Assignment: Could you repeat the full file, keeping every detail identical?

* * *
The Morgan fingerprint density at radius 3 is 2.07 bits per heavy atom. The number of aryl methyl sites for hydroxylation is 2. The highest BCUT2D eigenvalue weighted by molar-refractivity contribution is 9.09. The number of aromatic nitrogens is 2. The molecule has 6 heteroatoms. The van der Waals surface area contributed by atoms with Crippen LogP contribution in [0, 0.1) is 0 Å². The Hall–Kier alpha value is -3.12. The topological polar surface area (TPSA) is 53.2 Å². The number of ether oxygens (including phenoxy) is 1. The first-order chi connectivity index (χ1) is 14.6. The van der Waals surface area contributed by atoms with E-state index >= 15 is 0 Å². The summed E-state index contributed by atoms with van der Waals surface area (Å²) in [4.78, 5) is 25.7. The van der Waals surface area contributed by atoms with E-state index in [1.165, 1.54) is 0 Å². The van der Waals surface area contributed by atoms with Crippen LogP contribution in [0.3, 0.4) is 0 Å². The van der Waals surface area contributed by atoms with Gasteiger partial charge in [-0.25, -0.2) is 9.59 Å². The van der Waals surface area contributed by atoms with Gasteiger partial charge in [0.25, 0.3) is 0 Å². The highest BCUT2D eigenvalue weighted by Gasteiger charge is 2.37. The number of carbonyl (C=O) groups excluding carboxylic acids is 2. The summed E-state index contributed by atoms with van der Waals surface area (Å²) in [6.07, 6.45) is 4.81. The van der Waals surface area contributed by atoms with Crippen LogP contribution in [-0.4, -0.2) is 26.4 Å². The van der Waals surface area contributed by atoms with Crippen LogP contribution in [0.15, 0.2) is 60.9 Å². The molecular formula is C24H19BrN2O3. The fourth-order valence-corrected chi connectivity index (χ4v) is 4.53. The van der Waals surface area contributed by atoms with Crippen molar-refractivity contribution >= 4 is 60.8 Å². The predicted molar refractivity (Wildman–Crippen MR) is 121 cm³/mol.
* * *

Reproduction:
The Morgan fingerprint density at radius 3 is 2.07 bits per heavy atom. The number of aryl methyl sites for hydroxylation is 2. The highest BCUT2D eigenvalue weighted by molar-refractivity contribution is 9.09. The number of aromatic nitrogens is 2. The molecule has 6 heteroatoms. The van der Waals surface area contributed by atoms with Crippen LogP contribution in [0, 0.1) is 0 Å². The Hall–Kier alpha value is -3.12. The topological polar surface area (TPSA) is 53.2 Å². The number of ether oxygens (including phenoxy) is 1. The first-order chi connectivity index (χ1) is 14.6. The van der Waals surface area contributed by atoms with E-state index >= 15 is 0 Å². The summed E-state index contributed by atoms with van der Waals surface area (Å²) in [4.78, 5) is 25.7. The van der Waals surface area contributed by atoms with E-state index in [1.165, 1.54) is 0 Å². The van der Waals surface area contributed by atoms with Crippen LogP contribution in [0.3, 0.4) is 0 Å². The van der Waals surface area contributed by atoms with Gasteiger partial charge in [-0.25, -0.2) is 9.59 Å². The van der Waals surface area contributed by atoms with Gasteiger partial charge in [0.25, 0.3) is 0 Å². The highest BCUT2D eigenvalue weighted by Gasteiger charge is 2.37. The number of carbonyl (C=O) groups excluding carboxylic acids is 2. The summed E-state index contributed by atoms with van der Waals surface area (Å²) in [6.07, 6.45) is 4.81. The van der Waals surface area contributed by atoms with Crippen LogP contribution in [-0.4, -0.2) is 26.4 Å². The van der Waals surface area contributed by atoms with Crippen LogP contribution in [0.15, 0.2) is 60.9 Å². The molecular formula is C24H19BrN2O3. The fourth-order valence-corrected chi connectivity index (χ4v) is 4.53. The van der Waals surface area contributed by atoms with Crippen molar-refractivity contribution >= 4 is 60.8 Å². The predicted molar refractivity (Wildman–Crippen MR) is 121 cm³/mol.